If wine is exposed to temperatures higher than 20°C (68°F) for too long, it will age prematurely and become “cooked”. The wine will lose its freshness and taste sour and flat. The color may change with a noticeable increase in browning. Heat damage will also reduce ageability.
At the other extreme, cold can spoil your wine too. If a wine experiences temperatures between +5°C and 10°C (41°F and 50°F) a phenomenon called tartaric precipitation might create a crystalline sediment inside the bottle. At very low temperatures (-7ºC to -10ºC/19.4°F to 14 °F), wine might freeze and push the cork out of the bottle, or even crack the glass, leading to the risk of oxidation. Cold can also reduce the acidity and freshness of your wine.
Any wine you import could be exposed to huge variations in temperature. For example, wine imported from Australia to the UK could spend 48 days in transit, leaving Adelaide during the Southern Hemisphere’s winter, crossing the equator, and arriving in London in the Northern Hemisphere’s summer.
However, if you work with an experienced beverage freight forwarder like Hillebrand Gori, we can help you anticipate any risks along your wine’s cargo journey and advise you on the various options you can choose to protect your wine during transport and storage.
So, where should I store my bottles?
When it comes to both short-term and long-term wine storage, there are some simple rules you can follow.
Some good wine storage options include:
If you have invested in a large wine collection or are maintaining stock for commercial purposes, you should consider specialist wine warehouses.
For example, specialist logistics provider Hillebrand Gori operates warehouses based near ports and production areas all over the globe. Each warehouse is climate and humidity -controlled to preserve your wines' quality. With an end-to-end logistics service, Hillebrand Gori can offer wine storage by the bottle, case, or pallet. High value wines that require long term storage are taken care of in state of the art vaults housed inside highly secure warehouses.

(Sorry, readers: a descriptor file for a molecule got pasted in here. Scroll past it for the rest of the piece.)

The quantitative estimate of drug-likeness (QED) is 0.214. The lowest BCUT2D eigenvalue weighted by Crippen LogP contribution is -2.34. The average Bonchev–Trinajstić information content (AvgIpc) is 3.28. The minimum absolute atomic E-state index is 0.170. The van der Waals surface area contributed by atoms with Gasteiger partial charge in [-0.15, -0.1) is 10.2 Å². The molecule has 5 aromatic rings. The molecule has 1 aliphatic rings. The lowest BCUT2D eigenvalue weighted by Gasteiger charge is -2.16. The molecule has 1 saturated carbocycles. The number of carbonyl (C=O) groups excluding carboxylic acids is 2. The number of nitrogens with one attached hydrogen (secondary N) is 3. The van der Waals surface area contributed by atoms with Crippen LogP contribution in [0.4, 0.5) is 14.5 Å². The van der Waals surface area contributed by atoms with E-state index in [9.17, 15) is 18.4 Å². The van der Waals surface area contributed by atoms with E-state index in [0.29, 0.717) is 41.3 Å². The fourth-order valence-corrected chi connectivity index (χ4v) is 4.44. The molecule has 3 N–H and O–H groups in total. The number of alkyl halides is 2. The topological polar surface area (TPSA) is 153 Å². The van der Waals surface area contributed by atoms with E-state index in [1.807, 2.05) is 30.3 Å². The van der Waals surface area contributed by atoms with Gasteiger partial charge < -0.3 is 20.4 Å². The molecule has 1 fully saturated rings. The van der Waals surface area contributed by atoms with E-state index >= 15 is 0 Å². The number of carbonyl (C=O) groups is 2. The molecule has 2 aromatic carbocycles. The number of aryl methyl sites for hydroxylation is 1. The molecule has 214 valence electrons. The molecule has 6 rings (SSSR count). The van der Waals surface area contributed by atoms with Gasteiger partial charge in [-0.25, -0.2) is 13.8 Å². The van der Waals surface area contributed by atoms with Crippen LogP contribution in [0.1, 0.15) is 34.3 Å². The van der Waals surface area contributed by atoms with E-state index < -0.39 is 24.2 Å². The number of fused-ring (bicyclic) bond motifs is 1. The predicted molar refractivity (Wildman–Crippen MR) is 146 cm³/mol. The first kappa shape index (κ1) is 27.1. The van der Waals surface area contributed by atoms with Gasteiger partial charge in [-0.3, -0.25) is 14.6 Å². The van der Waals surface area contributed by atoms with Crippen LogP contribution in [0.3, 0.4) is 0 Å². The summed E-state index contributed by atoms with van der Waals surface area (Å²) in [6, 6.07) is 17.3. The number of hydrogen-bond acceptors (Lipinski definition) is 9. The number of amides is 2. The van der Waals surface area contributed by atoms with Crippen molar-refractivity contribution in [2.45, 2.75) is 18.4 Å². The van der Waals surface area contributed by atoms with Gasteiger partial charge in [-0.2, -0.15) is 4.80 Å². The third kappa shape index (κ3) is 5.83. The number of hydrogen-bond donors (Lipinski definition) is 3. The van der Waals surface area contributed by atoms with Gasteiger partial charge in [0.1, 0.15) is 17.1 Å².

If your wine has a screw top cap or other non-cork stopper, you can safely store the bottles upright, but wines with traditional cork closures should always be stored horizontally. This lets the wine keep the cork from drying out and shrinking, and prevents damaging oxygen from entering.
As white, rosé, and sparkling wines are intended to be served chilled, they can be safely placed in a refrigerator if you’re going to drink them soon. However, a typical home refrigerator that operates at 3°C (37°F) is too cold for anything other than short-term wine storage. At temperatures below 10°C you risk sediments appearing in white and red wine, caused by precipitation of phenolic material. Low humidity can also drying out corks and damage the closure of the bottle.. There are a variety of wine coolers and refrigerators on the market designed specifically for storing wine. These give you more precise control over the temperature and humidity.
The answer to this depends on the type of wine you are storing, how long you plan to store it for, and what the room temperature is. If your room is between the optimum +10°C and 20°C (+50°F and 68°F), then it’s safe to keep most wines there. Some wines require a cooler temperature for storage.
Now you understand the potential risks of wine storage and the steps you can take to avoid them, you can store and transport your wine safely and keep it in top condition.
Contact Hillebrand Gori today to find out about our range of solutions to protect your wine during storage and shipping.